Thursday, 14 May 2015

Defined by my mental health.


I’ve spent the last six years trying not to be defined by my mental health. I try hard to appear strong and confident and I’ve retreated slightly from my old ways of bearing all online.

It’s Mental Health Awareness Week though, so I’m going to write some words, because while deeply detrimental to a sufferer’s quality of life, poor mental health often goes undiagnosed or simply dismissed, and that’s not good enough.

When I was 16 I was diagnosed with OCD and a severe anxiety disorder, triggered by a prolonged period of illness. I left school, left any possibility of a conventional method of higher education behind, and embarked upon an eye-opening, turbulent and fucking terrifying journey to some kind of normality. Whatever normality is.

I try to steer clear of words like “battle” and “struggle” because, while it was and is those things, I am not a victim.  

There were times when my hands and arms were raw and scabbed from endless washing, I hadn’t eaten a thing all day because all food, cutlery and crockery were contaminated, I couldn’t walk 100 metres down the road without having an almighty panic attack, and I’d lost over two stone in weight and my body was no longer functioning how it should be. Naturally, I was pretty angry. I felt like the life I should have had was being swiped from under my feet, but ultimately, I knew that the only person that could save that was me. It was my responsibility and it was within my power to do so.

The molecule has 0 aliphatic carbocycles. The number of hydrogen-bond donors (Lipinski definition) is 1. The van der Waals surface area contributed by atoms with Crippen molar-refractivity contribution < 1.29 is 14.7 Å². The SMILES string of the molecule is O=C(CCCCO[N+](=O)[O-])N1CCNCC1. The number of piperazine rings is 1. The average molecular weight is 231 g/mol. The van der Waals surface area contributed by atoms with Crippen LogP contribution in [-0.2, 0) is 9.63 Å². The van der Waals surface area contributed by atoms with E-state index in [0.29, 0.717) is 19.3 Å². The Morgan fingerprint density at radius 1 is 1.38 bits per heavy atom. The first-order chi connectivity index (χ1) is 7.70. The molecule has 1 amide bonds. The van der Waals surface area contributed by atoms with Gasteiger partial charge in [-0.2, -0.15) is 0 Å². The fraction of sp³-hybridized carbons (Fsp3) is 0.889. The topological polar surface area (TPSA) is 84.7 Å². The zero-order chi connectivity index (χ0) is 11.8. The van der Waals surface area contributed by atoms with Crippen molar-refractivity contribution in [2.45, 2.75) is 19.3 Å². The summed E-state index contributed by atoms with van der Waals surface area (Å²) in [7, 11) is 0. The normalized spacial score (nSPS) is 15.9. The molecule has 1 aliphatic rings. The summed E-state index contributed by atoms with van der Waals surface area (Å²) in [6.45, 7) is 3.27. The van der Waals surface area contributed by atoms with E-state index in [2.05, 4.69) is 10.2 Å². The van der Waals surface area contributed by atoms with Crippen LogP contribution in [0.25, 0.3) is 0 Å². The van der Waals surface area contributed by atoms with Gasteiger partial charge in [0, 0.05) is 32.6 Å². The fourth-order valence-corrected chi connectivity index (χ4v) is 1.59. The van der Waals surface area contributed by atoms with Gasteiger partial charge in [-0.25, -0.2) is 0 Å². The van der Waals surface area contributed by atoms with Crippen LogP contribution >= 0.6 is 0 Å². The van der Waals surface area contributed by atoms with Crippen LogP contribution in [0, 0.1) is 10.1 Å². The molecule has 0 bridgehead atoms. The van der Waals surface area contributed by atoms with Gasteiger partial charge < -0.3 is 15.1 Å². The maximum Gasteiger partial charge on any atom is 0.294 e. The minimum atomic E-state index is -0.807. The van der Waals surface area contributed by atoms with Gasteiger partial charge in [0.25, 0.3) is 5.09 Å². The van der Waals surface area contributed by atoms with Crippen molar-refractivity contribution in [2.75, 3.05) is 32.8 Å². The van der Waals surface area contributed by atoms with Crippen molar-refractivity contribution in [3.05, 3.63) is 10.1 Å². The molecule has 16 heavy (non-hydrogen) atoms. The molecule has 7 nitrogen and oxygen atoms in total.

I’m not a victim. I have always had a wonderful life, incredible support and access to the NHS. I tried counselling, medication, homeopathic remedies, CBT and a really weird holistic therapy where I had to walk around the room with my eyes closed and shout random words. Some worked better than others, and along with the support of my family and friends, an ambitious sensibility and sheer determination, I’m doing okay now.